Quality in this context is defined as an indication of the stability of a link for transmission; a destination with high Relative Link Quality (Transmit) is expected to have generally stable DLEP metrics, and the metrics of a destination with low Relative Link Quality (Transmit) can be expected to rapidly fluctuate over a wide range.

The Relative Link Quality (Transmit) Data Item contains the following fields:

 0                   1                   2                   3
 0 1 2 3 4 5 6 7 8 9 0 1 2 3 4 5 6 7 8 9 0 1 2 3 4 5 6 7 8 9 0 1
+-+-+-+-+-+-+-+-+-+-+-+-+-+-+-+-+-+-+-+-+-+-+-+-+-+-+-+-+-+-+-+-+
| Data Item Type                | Length                        |
+-+-+-+-+-+-+-+-+-+-+-+-+-+-+-+-+-+-+-+-+-+-+-+-+-+-+-+-+-+-+-+-+
|     RLQT      |
+-+-+-+-+-+-+-+-+

Data Item Type:
19
Length:
1
Relative Link Quality (Transmit):
A non-dimensional unsigned 8-bit integer, 0-100, representing relative quality of the link for transmitting traffic. Any value greater than 100 MUST be considered as invalid.

If a device cannot calculate the Relative Link Quality (Transmit), this Data Item MUST NOT be issued.

13.20. Maximum Transmission Unit (MTU)

The Maximum Transmission Unit (MTU) Data Item is used to indicate the maximum size, in octets, of an IP packet that can be transmitted without fragmentation, including headers, but excluding any lower layer headers.

The Maximum Transmission Unit Data Item contains the following fields:

 0                   1                   2                   3
 0 1 2 3 4 5 6 7 8 9 0 1 2 3 4 5 6 7 8 9 0 1 2 3 4 5 6 7 8 9 0 1
+-+-+-+-+-+-+-+-+-+-+-+-+-+-+-+-+-+-+-+-+-+-+-+-+-+-+-+-+-+-+-+-+
| Data Item Type                | Length                        |
+-+-+-+-+-+-+-+-+-+-+-+-+-+-+-+-+-+-+-+-+-+-+-+-+-+-+-+-+-+-+-+-+
|             MTU               |
+-+-+-+-+-+-+-+-+-+-+-+-+-+-+-+-+

Data Item Type:
20
Length:
2
Maximum Transmission Unit:
The maximum size, in octets, of an IP packet that can be transmitted without fragmentation, including headers, but excluding any lower layer headers.

If a device cannot calculate the Maximum Transmission Unit, this Data Item MUST NOT be issued.

14. Security Considerations

The potential security concerns when using DLEP are:

  1. An attacker might pretend to be a DLEP participant, either at DLEP session initialization, or by injection of DLEP Messages once a session has been established.
  2. DLEP Data Items could be altered by an attacker, causing the receiving implementation to inappropriately alter its information base concerning network status.
  3. An attacker could join an unsecured radio network and inject over-the-air signals that maliciously influence the information reported by a DLEP modem, causing a router to forward traffic to an inappropriate destination.

The implications of attacks on DLEP peers are directly proportional to the extent to which DLEP data is used within the control plane. While the use of DLEP data in other control plane components is out of scope for this document, as an example, if DLEP statistics are incorporated into route cost calculations, adversaries masquerading as a DLEP peer, and injecting malicious data via DLEP, could cause suboptimal route selection, adversely impacting network performance. Similar issues can arise if DLEP data is used as an input to policing algorithms - injection of malicious data via DLEP can cause those policing algorithms to make incorrect decisions, degrading network throughput.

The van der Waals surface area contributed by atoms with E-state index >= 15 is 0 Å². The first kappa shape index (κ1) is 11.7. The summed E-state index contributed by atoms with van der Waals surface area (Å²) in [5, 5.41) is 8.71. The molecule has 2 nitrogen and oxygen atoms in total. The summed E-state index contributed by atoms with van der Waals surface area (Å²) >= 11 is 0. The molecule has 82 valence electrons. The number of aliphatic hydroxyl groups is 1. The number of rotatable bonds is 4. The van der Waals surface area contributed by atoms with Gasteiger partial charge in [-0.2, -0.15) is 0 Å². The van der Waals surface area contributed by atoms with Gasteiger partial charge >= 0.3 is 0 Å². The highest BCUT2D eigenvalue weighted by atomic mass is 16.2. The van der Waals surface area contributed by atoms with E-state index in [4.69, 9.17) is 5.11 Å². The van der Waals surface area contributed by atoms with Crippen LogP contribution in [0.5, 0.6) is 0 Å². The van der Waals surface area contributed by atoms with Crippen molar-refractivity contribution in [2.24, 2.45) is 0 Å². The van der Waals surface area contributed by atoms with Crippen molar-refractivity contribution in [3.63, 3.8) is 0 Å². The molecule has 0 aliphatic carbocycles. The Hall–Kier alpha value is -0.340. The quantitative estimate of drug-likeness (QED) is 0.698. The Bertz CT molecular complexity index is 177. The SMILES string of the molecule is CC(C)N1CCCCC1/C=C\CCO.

For these reasons, security of the DLEP transport must be considered at both the transport layer, and at Layer 2.

At the transport layer, implementations of DLEP SHOULD implement, and use, TLS [RFC5246] to protect the TCP session. The "dedicated deployments" discussed in Implementation Scenarios [intro_impl_scenarios] MAY consider use of DLEP without TLS. For all "networked deployments" (again, discussed in Implementation Scenarios), implementation and use of TLS is STRONGLY RECOMMENDED.

When TLS is in use, each peer SHOULD check the validity of credentials presented by the other peer during TLS session establishment. Mobile implementations MAY need to consider use of pre-shared keys for credentials; implementations following the "networked deployment" model described in Implementation Scenarios SHOULD refer to [RFC7525] for additional details.

At layer 2 - since DLEP is restricted to operation over a single (possibly logical) hop, implementations SHOULD also secure the Layer 2 link. Examples of technologies that can be deployed to secure the Layer 2 link include [IEEE-802.1AE] and [IEEE-802.1X].

By examining the Secured Medium flag in the Peer Type Data Item [di_peer_type], a router can decide if it is able to trust the information supplied via a DLEP modem. If this is not the case, then the router SHOULD consider restricting the size of attached subnets, announced in IPv4 Attached Subnet Data Items [di_ipv4_subnet] and/or IPv6 Attached Subnet Data Items [di_ipv6_subnet], that are considered for route selection.

To avoid potential denial of service attack, it is RECOMMENDED that implementations using the Peer Discovery mechanism maintain an information base of hosts that persistently fail Session Initialization having provided an acceptable Peer Discovery Signal, and ignore subsequent Peer Discovery Signals from such hosts.

This specification does not address security of the data plane, as it (the data plane) is not affected, and standard security procedures can be employed.

15. IANA Considerations

15.1. Registrations

Upon approval of this document, IANA is requested to create a new protocol registry for Dynamic Link Exchange Protocol (DLEP). The remainder of this section requests the creation of new DLEP specific registries.